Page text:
We became accustomed to hearing caravans of cars going by, honking their horns, with adults and children hanging out of the windows, screaming and flying banners. This is how people were celebrating birthdays and other milestones now. It was also how they were visiting their older relatives. I was lucky, I guess. Since I lived in the same household as my grandchildren, I got to see them everyday. We were quarantining together, and as long as we stayed home, we were safe. Their maternal grandparents didn’t see them for almost 4 months. They came by once or twice and waved to the children through the window. In June, when the case numbers dropped, they started to come over again. At first we only entertained them outside. We knew they were being very safe and responsible, so they became part of our “bubble”. It was good to socialize with someone outside of the household once again.
My son and daughter-in-law were friends with another family, that they felt certain, were extremely careful. They started taking the kids to their friend’s pool on the weekends. This was important for the well being of all concerned, as everyone was starting to suffer from extreme social isolation. I just sat in the house and read and watched TV, as I was scared to go out. At the end of the summer, my family went on vacation to the mountains with the other family. And still, I just sat there, as I had become almost agoraphobic. I had been hiding from the virus for so long, I was scared to leave our property. Later, I would learn that I had suffered from a special form of PTSD, caused by the pandemic.
Fall came, and it was time for the children to go back to school. It was decided that they would continue to do remote learning. Once again, I was relieved that they would not be bringing the virus home from school.
It was not easy for all of us to be quarantined together for over 6 months. I had retired and left my home in Virginia, to come and live with my family, because they needed me to help with the children. Now that everyone worked and learned at home, I wasn’t really needed anymore. It had become uncomfortable living in their household, now that my help was no longer needed. I felt as if I had become somewhat of a burden. I decided that I would get a place of my own. I was leery of finding a place, and moving during the pandemic. I had donated all of my furniture and household items to charities before I left Virginia. There would be no use for them while I was living at my son’s house. Although I could buy most of what I needed to set up a household online, I would have to go out to a few stores. I was not at all pleased that I would have to leave my safe sanctuary, and venture out into the world, where the virus was.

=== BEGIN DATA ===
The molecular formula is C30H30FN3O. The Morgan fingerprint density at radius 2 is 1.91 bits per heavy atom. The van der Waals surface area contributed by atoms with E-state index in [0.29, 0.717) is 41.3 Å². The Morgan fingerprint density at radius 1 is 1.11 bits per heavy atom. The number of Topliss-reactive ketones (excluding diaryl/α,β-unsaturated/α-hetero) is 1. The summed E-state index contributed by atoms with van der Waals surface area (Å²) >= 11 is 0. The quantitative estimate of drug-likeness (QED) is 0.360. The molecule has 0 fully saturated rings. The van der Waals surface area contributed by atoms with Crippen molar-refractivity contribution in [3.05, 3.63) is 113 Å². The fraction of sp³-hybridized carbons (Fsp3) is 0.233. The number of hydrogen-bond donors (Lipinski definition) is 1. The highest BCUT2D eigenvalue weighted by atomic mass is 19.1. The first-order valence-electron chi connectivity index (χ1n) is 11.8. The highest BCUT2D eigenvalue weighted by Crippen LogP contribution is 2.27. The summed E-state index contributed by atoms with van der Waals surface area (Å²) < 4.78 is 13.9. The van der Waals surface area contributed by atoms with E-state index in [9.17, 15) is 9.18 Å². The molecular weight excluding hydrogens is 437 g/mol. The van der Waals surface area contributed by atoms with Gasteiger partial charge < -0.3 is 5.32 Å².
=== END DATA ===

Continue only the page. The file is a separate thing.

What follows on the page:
I closed on my condo on election day. I had made it through finding a home, buying it, and purchasing what I needed to live in it. I was feeling like I was home free when I got the call. One of the people that had been at closing, had tested positive for COVID. Although we all had worn masks, we had been in a closed room for hours. I went into quarantine for 14 days, which delayed my move. I got tested, and when the results came back negative, it was quite a relief.
I finally got settled in my new home. It was really nice to have my own place again, although it was far too quiet without the kids. None of my neighbors seemed to wear masks in the building, so I didn’t go out very often. I was only five minutes away from my family, so we saw each other often. The holidays were not the big, loud occasions we were used to, but we were able to celebrate with the portion of our family that was in our pod.
The new year came and went, and I signed up for the COVID vaccine. I got the call in January to go in for my first vaccine. There was nothing remarkable about that first shot, and I had almost no side effects. My second vaccine was scheduled for February 2, 2021, the day we got almost 2 feet of snow. The appointment was canceled. It was rescheduled for the next Sunday, when we were due for another big storm. Luckily, I was able to go the day before. I got to the vaccination center three minutes before it closed.
So now I am sitting in my car, right after my second vaccine, already getting a headache. I have a feeling that this time I will definitely have side effects. Yet, I am so very grateful. I am grateful for the scientists that were able to develop this vaccine in record time. I am grateful for all the essential workers that got us through this pandemic. I have hope that we will all be able to return to some semblance of a normal life soon. I also have hope that people all over the world will come out of this, all that much wiser, with a better understanding of what is truly important in life. But the thing I am most grateful for, is that everyone in my family, including me, is still alive.
Coni Evans was awarded Honorable Mention for this story in the 2021 Essex County Senior Citizen Legacies Writing Contest. You can read all the winning entries here.